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Metropolitan Museum: New American Wing

New York City

After four years of renovation, the New American Wing at New York’s Metropolitan Museum fully reopened in mid-January. And it’s amazing—not least in how it turns expectations inside out.

The size (30,000 square feet of exhibition space) and scope (almost 17,000 works) are daunting. You approach it through the two-story Charles Engelhard Court, an awesome glass atrium with mezzanine galleries (and a café) overlooking Central Park, passing by case after case of Tiffany glass, rare silver, pewter artifacts and the like. The looming portico fronting the wing’s entrances suggests monumentality. But once you’re inside, you’ll discover this redesigned array of American cultural treasure is remarkably flexible, easily maneuverable and unexpectedly intimate—much more inviting and interesting than it used to be.

The wing is arranged broadly by chronology, but its clever designers have created a flow of 26 well-lit, warm-hued, human-sized galleries organized thematically. Among the logos: Colonial Portraiture, Era of the Revolution, Art in the Folk Tradition, Hudson River School, In the Artist’s Studio, Winslow Homer and Thomas Eakins, The West, Ashcan Painters and Their Circle. Each has gems, many familiar (Homer, Eakins, Gilbert Stuart, Mary Cassatt, Frederic Remington, Thomas Cole, Augustus Saint Gaudens, John Singer Sargent) and some not (a folk-art rendition of John Brown kissing a black baby on his way to his doom; 19thcentury trompe l’oeil paintings that look prophetically modern). As much stuff as there is, nothing feels crammed.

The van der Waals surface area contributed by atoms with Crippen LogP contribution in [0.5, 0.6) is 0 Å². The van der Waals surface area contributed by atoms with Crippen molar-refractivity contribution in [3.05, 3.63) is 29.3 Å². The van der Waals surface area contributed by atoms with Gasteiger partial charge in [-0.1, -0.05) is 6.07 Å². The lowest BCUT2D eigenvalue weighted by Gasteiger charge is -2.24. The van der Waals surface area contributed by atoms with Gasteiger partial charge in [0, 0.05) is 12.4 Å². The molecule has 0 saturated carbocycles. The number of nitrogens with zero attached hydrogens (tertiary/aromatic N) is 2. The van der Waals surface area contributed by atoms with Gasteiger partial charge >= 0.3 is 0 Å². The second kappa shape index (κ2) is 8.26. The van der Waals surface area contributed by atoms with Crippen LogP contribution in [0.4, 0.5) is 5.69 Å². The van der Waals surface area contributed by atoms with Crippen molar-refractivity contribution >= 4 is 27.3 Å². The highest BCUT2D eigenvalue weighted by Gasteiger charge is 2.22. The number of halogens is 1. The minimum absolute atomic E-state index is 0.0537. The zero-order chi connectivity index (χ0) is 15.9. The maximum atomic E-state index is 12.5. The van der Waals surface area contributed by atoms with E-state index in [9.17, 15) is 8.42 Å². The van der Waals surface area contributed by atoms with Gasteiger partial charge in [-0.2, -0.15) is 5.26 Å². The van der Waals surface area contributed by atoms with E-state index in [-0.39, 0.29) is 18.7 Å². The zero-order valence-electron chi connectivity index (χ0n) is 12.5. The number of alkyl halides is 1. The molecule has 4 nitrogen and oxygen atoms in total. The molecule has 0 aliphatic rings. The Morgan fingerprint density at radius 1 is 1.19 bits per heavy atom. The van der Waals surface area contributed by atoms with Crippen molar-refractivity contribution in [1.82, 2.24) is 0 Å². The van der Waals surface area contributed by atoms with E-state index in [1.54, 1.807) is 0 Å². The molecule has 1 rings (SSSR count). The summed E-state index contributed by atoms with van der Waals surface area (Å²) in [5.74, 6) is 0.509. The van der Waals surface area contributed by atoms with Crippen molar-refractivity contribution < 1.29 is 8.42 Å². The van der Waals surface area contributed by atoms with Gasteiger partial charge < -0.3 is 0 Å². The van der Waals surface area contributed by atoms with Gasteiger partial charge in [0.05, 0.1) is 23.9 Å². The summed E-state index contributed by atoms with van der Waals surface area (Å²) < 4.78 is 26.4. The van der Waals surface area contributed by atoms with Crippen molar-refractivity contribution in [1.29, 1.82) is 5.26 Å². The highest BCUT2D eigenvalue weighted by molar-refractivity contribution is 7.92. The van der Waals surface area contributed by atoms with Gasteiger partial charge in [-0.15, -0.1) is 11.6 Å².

The galleries are numbered for continuity, but they also branch off and abut each other in ways that encourage serendipity and choice. You can follow the numbers and stick to the timeline, or easily wander off-track to something beckoning through a portal. It’s an almost subliminal enactment of how democracy can work. And between the ingenious layout and the vast area, even weekend crowds feel manageable. The one exception is the newly restored Washington Crossing the Delaware by Emanuel Leutze, the focal point of a double-sized central gallery that always draws a hefty knot of viewers.

If you’re not toast after drinking all this in, head downstairs to 18th-century room arrangements and long Plexiglas aisles. These transparent units are increasingly popular with museums. Here they let viewers see (and use touchscreen labels to learn more about) nearly 10,000 remarkable artifacts that would be hidden in storage. In the process, they remind us that places like this New American Wing are our history’s living showcases.


Originally published in the June 2012 issue of American History. To subscribe, click here.